First evaluation of resistance to both a California OsHV-1 variant and a French OsHV-1 microvariant in Pacific oysters
|Author(s)||Divilov Konstantin1, Schoolfield Blaine1, Morga Benjamin2, Dégremont Lionel2, Burge Colleen A.3, Mancilla Cortez Daniel4, Friedman Carolyn S.5, Fleener Gary B.4, Dumbauld Brett R.6, Langdon Chris1|
|Affiliation(s)||1 : Department of Fisheries and Wildlife, Coastal Oregon Marine Experiment Station, Oregon State University, Hatfield Marine Science Center, Newport, Oregon, USA
2 : Laboratoire de Génétique et Pathologie des Mollusques Marins, Ifremer, La Tremblade, France
3 : Institute of Marine and Environmental Technology, University of Maryland Baltimore County, Baltimore, Maryland, USA
4 : Hog Island Oyster Co., Marshall, California, USA
5 : School of Aquatic and Fishery Sciences, University of Washington, Seattle, Washington, USA
6 : United States Department of Agriculture-Agricultural Research Service, Hatfield Marine Science Center, Newport, Oregon, USA
|Source||Bmc Genetics (1471-2156) (Springer Science and Business Media LLC), 2019-12 , Vol. 20 , N. 1 , P. 96 (9p.)|
|WOS© Times Cited||19|
|Keyword(s)||Ostreid herpesvirus 1, Crassostrea gigas, Heritability, Breeding|
Variants of the Ostreid herpesvirus 1 (OsHV-1) cause high losses of Pacific oysters globally, including in Tomales Bay, California, USA. A suite of new variants, the OsHV-1 microvariants (μvars), cause very high mortalities of Pacific oysters in major oyster-growing regions outside of the United States. There are currently no known Pacific oysters in the United States that are resistant to OsHV-1 as resistance has yet to be evaluated in these oysters. As part of an effort to begin genetic selection for resistance to OsHV-1, 71 families from the Molluscan Broodstock Program, a US West Coast Pacific oyster breeding program, were screened for survival after exposure to OsHV-1 in Tomales Bay. They were also tested in a quarantine laboratory in France where they were exposed to a French OsHV-1 microvariant using a plate assay, with survival recorded from three to seven days post-infection.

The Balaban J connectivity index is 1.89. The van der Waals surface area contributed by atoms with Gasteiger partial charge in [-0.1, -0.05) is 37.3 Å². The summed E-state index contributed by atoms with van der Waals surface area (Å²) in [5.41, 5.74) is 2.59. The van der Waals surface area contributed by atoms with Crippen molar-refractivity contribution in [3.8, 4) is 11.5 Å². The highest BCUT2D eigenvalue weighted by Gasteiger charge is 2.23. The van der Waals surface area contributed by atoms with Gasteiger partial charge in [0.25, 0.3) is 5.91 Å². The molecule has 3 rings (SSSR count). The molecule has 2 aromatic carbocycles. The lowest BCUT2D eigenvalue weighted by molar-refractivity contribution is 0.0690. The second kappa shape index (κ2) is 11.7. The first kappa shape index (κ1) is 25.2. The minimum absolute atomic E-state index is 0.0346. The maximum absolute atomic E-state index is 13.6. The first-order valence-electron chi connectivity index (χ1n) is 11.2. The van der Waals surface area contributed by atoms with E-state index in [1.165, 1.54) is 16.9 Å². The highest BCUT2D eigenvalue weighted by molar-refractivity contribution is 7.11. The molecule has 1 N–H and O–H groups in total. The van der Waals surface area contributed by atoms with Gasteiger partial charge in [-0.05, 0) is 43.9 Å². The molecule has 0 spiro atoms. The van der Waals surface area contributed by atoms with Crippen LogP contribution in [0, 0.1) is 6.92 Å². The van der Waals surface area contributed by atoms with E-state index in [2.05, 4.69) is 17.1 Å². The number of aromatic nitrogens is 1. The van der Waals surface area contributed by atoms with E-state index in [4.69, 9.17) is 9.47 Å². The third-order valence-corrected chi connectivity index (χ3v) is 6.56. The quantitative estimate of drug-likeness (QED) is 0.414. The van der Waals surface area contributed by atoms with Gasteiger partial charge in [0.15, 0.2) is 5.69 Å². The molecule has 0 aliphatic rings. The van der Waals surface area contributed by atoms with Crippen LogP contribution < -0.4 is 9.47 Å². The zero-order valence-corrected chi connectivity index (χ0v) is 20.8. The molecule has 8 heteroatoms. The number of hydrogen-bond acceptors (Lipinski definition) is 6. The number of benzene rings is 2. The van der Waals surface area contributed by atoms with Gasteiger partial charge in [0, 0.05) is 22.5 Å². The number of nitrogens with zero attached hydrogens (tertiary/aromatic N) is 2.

Significant heritability for survival were found for all time points in the plate assay and in the survival phenotype from a single mortality count in Tomales Bay. Genetic correlations between survival against the French OsHV-1 μvar in the plate assay and the Tomales Bay variant in the field trait were weak or non-significant.
Future breeding efforts will seek to validate the potential of genetic improvement for survival to OsHV-1 through selection using the Molluscan Broodstock Program oysters. The lack of a strong correlation in survival between OsHV-1 variants under this study’s exposure conditions may require independent selection pressure for survival to each variant in order to make simultaneous genetic gains in resistance.